Student Behaviour: Theory and Practice for Teachers

By Louise Porter | Go to book overview

8
CRITIQUE OF THE THEORIES

There is a time to admire the grace and persuasive power of an influential idea, and
there is a time to fear its hold over us. The time to worry is when the idea is so widely
shared that we no longer even notice it, when it is so deeply rooted that it feels to
us like plain common sense. At the point when objections are not answered anymore
because they are no longer even raised, we are not in control: we do not have the
idea; it has us.

Kohn (1999: 3)


KEY POINTS
One can give the illusion of a lively debate by asking and attempting to answer questions about the merits of the various theories covered here, by examining evidence of their effectiveness. Meanwhile, however, the presuppositions of the field itself typically go unnoticed and unexamined.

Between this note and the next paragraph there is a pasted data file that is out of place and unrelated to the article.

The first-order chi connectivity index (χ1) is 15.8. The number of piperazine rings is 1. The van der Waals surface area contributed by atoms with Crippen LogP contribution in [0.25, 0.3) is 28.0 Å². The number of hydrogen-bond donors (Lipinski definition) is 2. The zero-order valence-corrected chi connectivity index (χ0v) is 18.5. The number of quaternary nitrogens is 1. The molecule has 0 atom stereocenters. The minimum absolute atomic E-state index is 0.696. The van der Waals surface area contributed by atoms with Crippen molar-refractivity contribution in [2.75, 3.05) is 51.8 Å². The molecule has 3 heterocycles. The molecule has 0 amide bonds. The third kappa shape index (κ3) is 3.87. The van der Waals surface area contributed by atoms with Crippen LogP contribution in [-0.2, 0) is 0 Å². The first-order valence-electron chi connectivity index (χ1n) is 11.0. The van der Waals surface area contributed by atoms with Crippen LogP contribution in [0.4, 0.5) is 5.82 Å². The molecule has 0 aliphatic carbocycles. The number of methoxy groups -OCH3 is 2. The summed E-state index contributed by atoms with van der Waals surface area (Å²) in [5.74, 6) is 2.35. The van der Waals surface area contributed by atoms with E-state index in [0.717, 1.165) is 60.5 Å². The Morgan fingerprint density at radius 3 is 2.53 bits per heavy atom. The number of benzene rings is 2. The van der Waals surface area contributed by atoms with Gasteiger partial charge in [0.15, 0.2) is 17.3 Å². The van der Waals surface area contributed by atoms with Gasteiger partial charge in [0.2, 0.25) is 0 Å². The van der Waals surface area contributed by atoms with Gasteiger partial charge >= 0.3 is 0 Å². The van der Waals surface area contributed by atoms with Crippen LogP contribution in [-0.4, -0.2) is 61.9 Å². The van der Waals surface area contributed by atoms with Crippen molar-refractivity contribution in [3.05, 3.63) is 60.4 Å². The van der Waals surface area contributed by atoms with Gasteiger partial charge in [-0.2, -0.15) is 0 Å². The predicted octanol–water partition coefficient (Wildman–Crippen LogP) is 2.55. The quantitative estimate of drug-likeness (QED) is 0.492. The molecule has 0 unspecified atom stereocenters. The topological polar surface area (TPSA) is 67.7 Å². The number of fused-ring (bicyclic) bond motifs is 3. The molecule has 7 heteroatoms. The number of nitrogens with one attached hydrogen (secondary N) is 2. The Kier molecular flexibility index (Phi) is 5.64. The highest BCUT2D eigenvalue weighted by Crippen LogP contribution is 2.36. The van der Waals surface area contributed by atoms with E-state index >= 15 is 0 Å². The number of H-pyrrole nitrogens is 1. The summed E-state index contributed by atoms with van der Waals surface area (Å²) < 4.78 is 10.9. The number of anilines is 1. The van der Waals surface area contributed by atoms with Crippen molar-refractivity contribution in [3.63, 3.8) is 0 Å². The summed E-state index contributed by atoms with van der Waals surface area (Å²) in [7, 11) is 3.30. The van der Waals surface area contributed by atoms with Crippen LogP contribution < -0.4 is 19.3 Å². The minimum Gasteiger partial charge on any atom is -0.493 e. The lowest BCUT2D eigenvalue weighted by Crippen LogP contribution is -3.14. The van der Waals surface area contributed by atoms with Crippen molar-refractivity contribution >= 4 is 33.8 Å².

Disciplinary policies and practices in schools are not selected in a vacuum, but within the context of a society that marginalises and silences powerless groups— in this case, young people. This necessitates a scrutiny of the politics of the ideas themselves.
Practices must also be judged by both their ethics and effectiveness, which encompasses not only ending a disruption but also promoting positive learning and respectful relationships within the classroom.

-180-

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